There are easy-to-read volume markers inside and outside of the pot wall. The lid is vented for exhaust. But the vents also allow you to drain the pot of water if you happen to be cooking pasta.
Stored inside the pot are two Stanley green nesting insulated cups. The two cups fit snugly inside the pot so there is minimum rattling. Each cup can hold about 295ml. of liquid. The pot, lid, and cup are all dishwasher friendly
The set is readily available online and in many big-box stores, which makes it a great option. Like many Stanley products, the set comes with a lifetime warranty. Need we say more?
Chopping vegetables and cooking meals can be difficult when you’re in the great outdoors. That is, of course, unless you have proper utensils. A good set of camping utensils ensures a more efficient campsite kitchen.
The compact and durable Camp Kitchen Utensils Travel Kit has everything needed to charm you with convenience. The kit includes a spatula, a soup ladle, a steel steak fork, two knives, and a cutting board with non-slip silicon edges.
You’ll also find two plastic spice shakers, stainless-steel tongs, and scissors inside the tough, woven cotton travel bag. Every utensil has its pouch to avoid scratching or damage. Each is dishwasher safe.
When folded, the bag fits snugly into a backpack – or you can simply hang it on a peg once you’ve established your campsite.
First Aid Kit
The woods are full of unexpected blisters, splinters, biting bugs, and ankle-twisting potholes. That’s why, if you’re going camping, you’ll need to pack a good first-aid kit.
For minor cuts and scrapes, the First Aid Only 299-piece All-Purpose First Aid Essentials Kit is a good choice. Sure, its components are not as high-quality as those of more expensive kits. But that’s to be expected given the price.
The 299-piece kit has a wide variety of bandage choices and adequate cleaning materials for patching up minor injuries. The kit is small enough to fit into a backpack. Inside, you’ll find first aid supplies in clear, open pockets.
The pack doesn’t have many tools and supplies you’d find in a first aid kit for home use. But we think the First Aid Only All-Purpose First Aid Essentials Kit is excellent for a weekend campsite.
Whether in the woods or on a beach, a good camping lantern means you’ll never be in the dark. That’s especially true if your lantern happens to be a Vont LED Camping Lantern.
The LEDs inside this lantern generate 140 lumens. That should be more than sufficient to light up your tent. The 30 LEDs are organized in a circular pattern, so you get 360 degrees of light.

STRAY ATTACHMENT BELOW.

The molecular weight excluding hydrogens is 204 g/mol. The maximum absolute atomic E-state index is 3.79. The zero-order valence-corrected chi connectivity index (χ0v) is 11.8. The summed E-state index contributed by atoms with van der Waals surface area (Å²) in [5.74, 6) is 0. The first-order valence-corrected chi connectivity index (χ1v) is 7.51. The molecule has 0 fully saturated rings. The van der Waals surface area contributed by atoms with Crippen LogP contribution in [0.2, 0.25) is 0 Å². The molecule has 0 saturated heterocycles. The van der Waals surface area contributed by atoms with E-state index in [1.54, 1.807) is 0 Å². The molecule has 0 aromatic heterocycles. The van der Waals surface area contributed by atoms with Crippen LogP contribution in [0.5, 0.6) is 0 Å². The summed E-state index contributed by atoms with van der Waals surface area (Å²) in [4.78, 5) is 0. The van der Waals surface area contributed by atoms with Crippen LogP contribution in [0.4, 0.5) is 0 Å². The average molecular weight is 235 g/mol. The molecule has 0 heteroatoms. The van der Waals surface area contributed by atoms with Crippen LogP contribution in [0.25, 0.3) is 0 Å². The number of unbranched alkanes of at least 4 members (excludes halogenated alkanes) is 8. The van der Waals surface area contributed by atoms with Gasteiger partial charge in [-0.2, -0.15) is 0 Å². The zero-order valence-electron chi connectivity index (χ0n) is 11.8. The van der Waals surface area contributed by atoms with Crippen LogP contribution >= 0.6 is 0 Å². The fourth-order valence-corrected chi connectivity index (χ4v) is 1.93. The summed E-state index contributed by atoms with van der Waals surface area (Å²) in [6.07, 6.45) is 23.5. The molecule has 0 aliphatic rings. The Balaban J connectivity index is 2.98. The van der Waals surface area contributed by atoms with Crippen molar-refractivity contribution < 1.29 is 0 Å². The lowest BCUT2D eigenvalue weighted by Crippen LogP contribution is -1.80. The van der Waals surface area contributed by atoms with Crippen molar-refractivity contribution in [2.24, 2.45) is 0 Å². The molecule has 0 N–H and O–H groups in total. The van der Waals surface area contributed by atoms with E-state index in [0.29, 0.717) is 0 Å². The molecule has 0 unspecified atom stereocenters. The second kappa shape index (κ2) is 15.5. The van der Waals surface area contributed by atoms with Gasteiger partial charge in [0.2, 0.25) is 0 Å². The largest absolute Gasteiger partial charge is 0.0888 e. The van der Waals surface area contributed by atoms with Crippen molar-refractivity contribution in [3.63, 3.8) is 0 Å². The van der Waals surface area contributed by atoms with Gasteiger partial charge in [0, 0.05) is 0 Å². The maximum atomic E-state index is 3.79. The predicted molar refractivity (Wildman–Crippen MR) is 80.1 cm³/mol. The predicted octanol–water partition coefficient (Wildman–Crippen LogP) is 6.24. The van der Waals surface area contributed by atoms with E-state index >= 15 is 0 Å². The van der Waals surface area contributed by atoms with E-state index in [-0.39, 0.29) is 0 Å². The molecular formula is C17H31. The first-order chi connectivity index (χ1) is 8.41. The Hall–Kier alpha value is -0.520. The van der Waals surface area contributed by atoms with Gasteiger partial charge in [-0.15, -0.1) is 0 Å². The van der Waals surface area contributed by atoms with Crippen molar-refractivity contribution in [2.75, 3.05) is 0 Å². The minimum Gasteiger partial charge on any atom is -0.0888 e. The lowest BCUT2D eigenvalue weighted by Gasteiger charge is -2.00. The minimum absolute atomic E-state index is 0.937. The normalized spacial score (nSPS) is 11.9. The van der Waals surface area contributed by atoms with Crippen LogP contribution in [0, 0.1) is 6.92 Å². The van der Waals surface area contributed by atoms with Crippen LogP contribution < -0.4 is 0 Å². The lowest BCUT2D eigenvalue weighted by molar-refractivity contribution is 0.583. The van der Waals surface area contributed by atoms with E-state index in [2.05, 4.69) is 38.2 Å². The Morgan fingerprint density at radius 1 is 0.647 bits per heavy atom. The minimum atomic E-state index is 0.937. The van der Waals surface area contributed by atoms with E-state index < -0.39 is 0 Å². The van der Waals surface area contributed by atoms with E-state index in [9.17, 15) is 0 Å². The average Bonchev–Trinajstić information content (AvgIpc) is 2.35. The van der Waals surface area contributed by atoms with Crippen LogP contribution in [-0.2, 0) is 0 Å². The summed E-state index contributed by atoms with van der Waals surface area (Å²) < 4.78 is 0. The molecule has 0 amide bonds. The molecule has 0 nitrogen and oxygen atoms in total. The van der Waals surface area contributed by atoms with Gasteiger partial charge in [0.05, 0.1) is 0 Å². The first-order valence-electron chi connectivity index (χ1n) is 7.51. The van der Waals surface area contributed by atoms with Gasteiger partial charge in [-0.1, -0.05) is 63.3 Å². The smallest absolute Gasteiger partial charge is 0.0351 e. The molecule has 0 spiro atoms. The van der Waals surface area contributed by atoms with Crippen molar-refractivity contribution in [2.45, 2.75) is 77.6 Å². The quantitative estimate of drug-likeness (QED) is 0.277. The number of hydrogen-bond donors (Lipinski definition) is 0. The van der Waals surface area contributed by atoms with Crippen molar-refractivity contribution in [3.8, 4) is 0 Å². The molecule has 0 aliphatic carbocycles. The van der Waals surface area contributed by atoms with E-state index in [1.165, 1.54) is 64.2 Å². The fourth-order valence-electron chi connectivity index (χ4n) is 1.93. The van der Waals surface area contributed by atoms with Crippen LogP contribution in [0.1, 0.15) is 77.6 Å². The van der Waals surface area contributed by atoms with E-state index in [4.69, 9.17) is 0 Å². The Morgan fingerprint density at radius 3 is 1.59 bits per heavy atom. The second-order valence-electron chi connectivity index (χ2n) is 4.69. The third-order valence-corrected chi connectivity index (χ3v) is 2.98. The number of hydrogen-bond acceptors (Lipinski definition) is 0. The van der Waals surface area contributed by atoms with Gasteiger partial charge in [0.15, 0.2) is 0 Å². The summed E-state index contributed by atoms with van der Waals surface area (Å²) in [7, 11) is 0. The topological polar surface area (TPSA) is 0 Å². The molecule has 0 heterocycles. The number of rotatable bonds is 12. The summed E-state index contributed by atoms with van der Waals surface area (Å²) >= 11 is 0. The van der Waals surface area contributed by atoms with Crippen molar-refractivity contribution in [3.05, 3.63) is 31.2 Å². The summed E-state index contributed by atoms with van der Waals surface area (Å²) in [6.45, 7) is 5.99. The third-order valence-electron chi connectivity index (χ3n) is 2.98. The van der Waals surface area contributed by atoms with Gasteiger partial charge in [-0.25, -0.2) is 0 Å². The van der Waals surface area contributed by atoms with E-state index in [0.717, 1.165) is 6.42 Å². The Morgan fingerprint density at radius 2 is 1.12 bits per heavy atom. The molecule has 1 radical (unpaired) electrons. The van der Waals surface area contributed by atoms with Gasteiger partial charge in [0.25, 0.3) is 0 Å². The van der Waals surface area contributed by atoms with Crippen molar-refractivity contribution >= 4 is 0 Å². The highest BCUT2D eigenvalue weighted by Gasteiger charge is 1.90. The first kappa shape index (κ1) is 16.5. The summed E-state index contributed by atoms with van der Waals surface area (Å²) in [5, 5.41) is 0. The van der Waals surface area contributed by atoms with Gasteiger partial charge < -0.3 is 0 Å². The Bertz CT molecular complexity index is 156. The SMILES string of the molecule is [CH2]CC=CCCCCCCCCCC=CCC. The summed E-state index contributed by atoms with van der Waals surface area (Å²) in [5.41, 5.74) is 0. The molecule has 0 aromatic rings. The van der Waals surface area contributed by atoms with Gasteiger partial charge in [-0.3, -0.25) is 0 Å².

The light is adjustable. The clever collapsible design allows you to reduce the lantern’s output. You get less light if you do not expand the lantern completely.
The Vont LED Camping Lantern works with three AA batteries. The battery life is around 12 hours if you keep illumination to a maximum. They’ll last 90 hours if you use the lantern on low settings.
The Vont’s build quality is just as impressive as its illumination. At 10 oz., much of it is made from aircraft-grade material. This lantern will survive a 10-foot drop, which is something that might happen during a camping trip.
Your campsite will need basic furniture, of course, and we’ve got recommendations. First up is the GCI Outdoor Freestyle Rocker Portable Folding Rocking Chair.
This chair’s unique design has a hydraulic rocking system and padded solid armrests. The technology behind the rocking system is simple. The chair is raised above the ground, resting on two ground bars. This allows you to rock the chair even if the ground bars sink a bit.
We like this portable rocker around the campsite. It’s comfortable and stable. The only downside is its weight. The chair weighs a considerable 12.1 lbs. – so you’ll need a car to transport it.
Your campsite needs a table, too. A table is among the most effective strategies for storage when you’re camping. Trekology’s Portable Camping Side Table does that job quite well.
At 3.5 lbs., this table features a streamlined design that packs into a small area in your auto or RV. It has an aluminum shirt that’s weather-resistant and waterproof. It’s also stain-resistant, which makes cleaning a snap.
The blue tabletop looks amazing with all the metallic colors on an aluminum metal frame. But you can choose from a range of different sizes and colors to fit your preferences, too.
If you’re still having difficulty finding what you need, try renting gear from an outdoor retailer. That said, renting isn’t ideal for folks who plan to camp often.
But rentals could be a cost-effective option for occasional campers, according to the New York Times. It’s also a good way for newbie campers to learn their preferences before buying equipment of their own.